October Surprise Part 3: Game 2 Skips Away

As the Tigers and Twins square off for the biggest series of the year with the division title hanging in the balance, we continue our look back on the last great race in Tigers history: 1987 and the seven games against the Toronto Blue Jays. Today: Game 2.

Part 1October Surprise: Tigers and Jays Battle for ’87 Division Title
Part 2Showdown in Toronto, Game 1

American League East Standings

September 25, 1987

Team Record Pct. GB
Toronto 94-59 .614 –
Detroit 92-60 .605 1.5

Tigers left hander Frank Tanana had been in one divisional race in his 14-year career: in 1979 when he helped the California Angels win their first American League West title. In 1987, Tanana approached the twilight of his career but Toronto starter Jimmy Key’s best days were just dawning. Key had won 14 games in each of his first two years as a starter and in 1987 he would finish second in A.L. Cy Young voting, posting a 17-8 record and 2.76 ERA.

For the second straight night, the Tigers produced a two-run lead. In the Tigers’ second, Chet Lemon doubled and Darrell Evans singled him home. Later, in the sixth, Kirk Gibson bunted for a base hit and took second on Key’s wild throw to first. Larry Herndon followed with a single to left scoring Gibson and giving Tanana a two-run cushion.

Tanana pitched one of his best games of the season throwing seven scoreless innings, yielding just five hits and a walk. Key was equally masterful in his 8.1 innings pitched. He scattered nine hits, allowing only one earned run and walking a single hitter. Going into the ninth inning the Tigers maintained a 2-0 lead.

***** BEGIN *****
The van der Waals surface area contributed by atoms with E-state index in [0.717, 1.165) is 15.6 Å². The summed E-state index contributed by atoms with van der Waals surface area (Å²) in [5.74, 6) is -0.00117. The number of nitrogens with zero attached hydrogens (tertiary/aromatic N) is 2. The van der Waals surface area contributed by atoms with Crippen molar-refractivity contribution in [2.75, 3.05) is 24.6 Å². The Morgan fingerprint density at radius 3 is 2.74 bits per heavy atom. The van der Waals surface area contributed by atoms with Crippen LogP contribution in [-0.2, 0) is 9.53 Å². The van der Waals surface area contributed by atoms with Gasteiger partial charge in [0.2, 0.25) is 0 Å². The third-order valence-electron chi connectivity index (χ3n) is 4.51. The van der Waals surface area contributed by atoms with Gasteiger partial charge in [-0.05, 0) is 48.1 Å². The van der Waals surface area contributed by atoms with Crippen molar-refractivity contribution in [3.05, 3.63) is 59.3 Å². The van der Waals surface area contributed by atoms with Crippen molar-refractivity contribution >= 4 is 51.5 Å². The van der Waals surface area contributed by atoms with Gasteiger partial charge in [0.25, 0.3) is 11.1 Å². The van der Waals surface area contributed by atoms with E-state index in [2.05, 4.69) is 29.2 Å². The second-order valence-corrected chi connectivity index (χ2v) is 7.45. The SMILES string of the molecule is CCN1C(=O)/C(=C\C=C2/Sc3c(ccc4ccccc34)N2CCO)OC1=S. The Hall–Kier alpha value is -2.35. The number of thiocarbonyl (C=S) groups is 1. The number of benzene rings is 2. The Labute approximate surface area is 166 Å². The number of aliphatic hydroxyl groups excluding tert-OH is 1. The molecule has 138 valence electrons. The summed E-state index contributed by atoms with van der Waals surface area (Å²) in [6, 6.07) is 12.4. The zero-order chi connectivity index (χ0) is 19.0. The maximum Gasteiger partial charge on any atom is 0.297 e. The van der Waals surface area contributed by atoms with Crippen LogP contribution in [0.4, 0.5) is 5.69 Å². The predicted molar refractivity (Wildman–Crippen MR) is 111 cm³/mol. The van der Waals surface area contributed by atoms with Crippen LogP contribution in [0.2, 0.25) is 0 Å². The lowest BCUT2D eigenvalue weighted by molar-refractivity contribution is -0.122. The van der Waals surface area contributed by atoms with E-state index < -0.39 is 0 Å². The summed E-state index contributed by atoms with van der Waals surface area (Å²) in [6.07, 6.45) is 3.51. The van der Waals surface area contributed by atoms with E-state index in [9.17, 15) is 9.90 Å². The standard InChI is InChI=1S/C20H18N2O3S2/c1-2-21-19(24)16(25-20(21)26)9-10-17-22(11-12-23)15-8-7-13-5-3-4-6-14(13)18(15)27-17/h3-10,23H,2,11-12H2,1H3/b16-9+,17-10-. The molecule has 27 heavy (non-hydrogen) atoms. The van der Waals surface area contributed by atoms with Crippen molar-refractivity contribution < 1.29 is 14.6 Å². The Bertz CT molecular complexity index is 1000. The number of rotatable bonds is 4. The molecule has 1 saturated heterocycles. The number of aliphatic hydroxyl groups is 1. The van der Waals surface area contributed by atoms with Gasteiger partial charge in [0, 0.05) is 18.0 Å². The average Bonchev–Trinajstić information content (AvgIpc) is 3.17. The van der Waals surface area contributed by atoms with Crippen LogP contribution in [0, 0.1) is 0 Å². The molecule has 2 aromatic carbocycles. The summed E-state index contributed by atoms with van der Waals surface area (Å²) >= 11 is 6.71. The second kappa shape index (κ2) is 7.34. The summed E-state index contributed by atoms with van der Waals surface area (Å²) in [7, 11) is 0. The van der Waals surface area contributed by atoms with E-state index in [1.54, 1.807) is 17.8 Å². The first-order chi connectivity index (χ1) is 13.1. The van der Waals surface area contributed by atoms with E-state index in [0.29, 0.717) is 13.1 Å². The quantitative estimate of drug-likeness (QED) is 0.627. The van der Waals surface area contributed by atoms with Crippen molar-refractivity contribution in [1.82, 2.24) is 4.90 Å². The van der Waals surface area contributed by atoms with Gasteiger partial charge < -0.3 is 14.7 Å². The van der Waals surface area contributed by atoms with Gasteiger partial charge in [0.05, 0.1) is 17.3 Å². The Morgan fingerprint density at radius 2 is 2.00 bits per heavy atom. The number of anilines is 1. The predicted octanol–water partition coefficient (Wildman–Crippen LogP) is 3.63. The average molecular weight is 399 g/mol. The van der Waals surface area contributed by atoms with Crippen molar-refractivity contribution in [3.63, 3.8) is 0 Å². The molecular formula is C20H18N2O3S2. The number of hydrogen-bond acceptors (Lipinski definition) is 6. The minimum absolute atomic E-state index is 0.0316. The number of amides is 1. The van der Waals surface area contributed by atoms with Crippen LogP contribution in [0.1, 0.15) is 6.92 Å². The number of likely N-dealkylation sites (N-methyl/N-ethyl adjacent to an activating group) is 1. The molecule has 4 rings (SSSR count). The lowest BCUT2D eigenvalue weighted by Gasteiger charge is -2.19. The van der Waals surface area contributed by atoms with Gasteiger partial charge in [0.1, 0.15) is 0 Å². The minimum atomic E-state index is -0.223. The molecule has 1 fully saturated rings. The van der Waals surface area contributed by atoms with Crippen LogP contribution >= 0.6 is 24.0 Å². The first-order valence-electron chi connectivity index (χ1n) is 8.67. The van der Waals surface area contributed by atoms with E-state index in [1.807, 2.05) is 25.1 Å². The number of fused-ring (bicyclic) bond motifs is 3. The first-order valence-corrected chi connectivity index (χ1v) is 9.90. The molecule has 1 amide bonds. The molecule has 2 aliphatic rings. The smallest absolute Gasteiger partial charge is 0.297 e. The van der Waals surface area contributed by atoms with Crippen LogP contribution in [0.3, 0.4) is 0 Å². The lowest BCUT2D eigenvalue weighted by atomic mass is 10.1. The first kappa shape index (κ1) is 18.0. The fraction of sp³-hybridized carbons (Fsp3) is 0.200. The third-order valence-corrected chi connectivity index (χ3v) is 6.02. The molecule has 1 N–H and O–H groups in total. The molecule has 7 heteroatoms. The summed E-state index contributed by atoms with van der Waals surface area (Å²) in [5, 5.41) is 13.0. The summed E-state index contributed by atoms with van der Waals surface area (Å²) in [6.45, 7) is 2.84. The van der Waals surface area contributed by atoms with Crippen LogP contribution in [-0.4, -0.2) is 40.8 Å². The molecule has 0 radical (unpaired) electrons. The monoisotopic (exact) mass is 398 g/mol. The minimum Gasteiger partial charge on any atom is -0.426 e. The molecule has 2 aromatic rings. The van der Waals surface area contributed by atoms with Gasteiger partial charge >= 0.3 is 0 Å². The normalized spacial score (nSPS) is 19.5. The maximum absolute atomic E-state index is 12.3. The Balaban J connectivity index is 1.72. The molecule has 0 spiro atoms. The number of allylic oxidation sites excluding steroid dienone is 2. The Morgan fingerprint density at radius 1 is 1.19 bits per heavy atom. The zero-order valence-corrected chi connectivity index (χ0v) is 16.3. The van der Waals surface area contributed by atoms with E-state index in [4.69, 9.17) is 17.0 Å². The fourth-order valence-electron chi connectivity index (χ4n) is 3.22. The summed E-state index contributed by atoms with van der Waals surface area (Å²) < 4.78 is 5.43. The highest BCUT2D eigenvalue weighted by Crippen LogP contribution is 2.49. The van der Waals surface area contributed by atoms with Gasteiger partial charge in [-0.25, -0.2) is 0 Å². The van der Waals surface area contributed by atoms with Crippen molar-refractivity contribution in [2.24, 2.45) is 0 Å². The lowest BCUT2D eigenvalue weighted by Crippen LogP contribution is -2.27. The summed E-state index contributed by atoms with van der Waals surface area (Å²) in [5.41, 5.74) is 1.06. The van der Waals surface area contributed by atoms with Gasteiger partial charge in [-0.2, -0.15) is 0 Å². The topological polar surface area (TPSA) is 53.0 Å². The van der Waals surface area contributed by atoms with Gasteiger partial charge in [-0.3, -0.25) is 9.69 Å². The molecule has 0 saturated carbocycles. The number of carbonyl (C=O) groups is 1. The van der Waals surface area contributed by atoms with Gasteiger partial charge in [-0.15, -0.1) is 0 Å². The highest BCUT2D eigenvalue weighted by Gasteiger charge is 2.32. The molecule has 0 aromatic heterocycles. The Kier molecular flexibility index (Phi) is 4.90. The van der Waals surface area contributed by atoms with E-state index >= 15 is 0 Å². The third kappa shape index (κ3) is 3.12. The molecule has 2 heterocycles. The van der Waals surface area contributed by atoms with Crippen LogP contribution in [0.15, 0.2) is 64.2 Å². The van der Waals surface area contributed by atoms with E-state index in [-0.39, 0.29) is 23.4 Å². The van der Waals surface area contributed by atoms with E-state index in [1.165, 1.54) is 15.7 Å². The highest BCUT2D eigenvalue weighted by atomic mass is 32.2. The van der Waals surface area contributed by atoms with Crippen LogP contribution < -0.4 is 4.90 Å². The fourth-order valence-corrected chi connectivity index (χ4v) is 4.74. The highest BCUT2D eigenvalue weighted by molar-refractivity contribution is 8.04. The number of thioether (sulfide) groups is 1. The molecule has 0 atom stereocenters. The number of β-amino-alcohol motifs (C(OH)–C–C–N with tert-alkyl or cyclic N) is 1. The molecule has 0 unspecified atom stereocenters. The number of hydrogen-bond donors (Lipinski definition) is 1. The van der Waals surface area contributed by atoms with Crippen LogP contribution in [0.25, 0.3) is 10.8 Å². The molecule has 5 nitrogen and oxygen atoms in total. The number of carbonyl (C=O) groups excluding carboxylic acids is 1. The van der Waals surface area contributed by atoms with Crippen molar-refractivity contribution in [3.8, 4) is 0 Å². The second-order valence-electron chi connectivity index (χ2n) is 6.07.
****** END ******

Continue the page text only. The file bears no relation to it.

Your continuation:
Whitt led of the ninth by flying out to center. The next batter, Jesse Barfield, singled off of reliever Dickie Noles. Anderson promptly lifted Noles for aging left-hander Willie Hernandez to face former-Tiger Rick Leach.

Leach wasted no time ripping a double to put runners on second and third with one out. The next batter, Manny Lee, tripled off Hernandez tying the game at two. Still with one out, Anderson brought in Mike Henneman, Detroit’s rookie closer. Henneman intentionally walked Willie Upshaw and then Liriano to load the bases. With the infield in, Lloyd Moseby hit a sharp grounder to Lou Whitaker. Whitaker passed up a risky second-to-first double play chance and threw home. The ball bounced past Mike Heath and allowed Lee to score the winning run.

“Out of the corner of my eye, I saw Tram move to his left,” Whitaker told the Free Press’s John Lowe after the game. “The way we play together, I knew we had a chance to turn two, but we couldn’t take the chance.”

“Maybe I could have backed up and caught the ball with one foot on the back part of the plate,” Heath said to Lowe. “There possibly was time (to reposition himself at the plate), but at that point I just didn’t think about it. It just happened too quick. When I saw it down there, I tried to trap it. . . . and it just ate me up.”

Two games, two blown leads, two losses. Not what the Tigers had in mind. “I would not recommend this as a way to get ahead,” Anderson said to the Free Press’s Charlie Vincent.

Instead of tightening the pennant race, the Tigers were loosening their grip on postseason aspirations. Meanwhile, the Blue Jays had to feel more comfortable on their first-place perch.

Tomorrow: Another Heartbreaker

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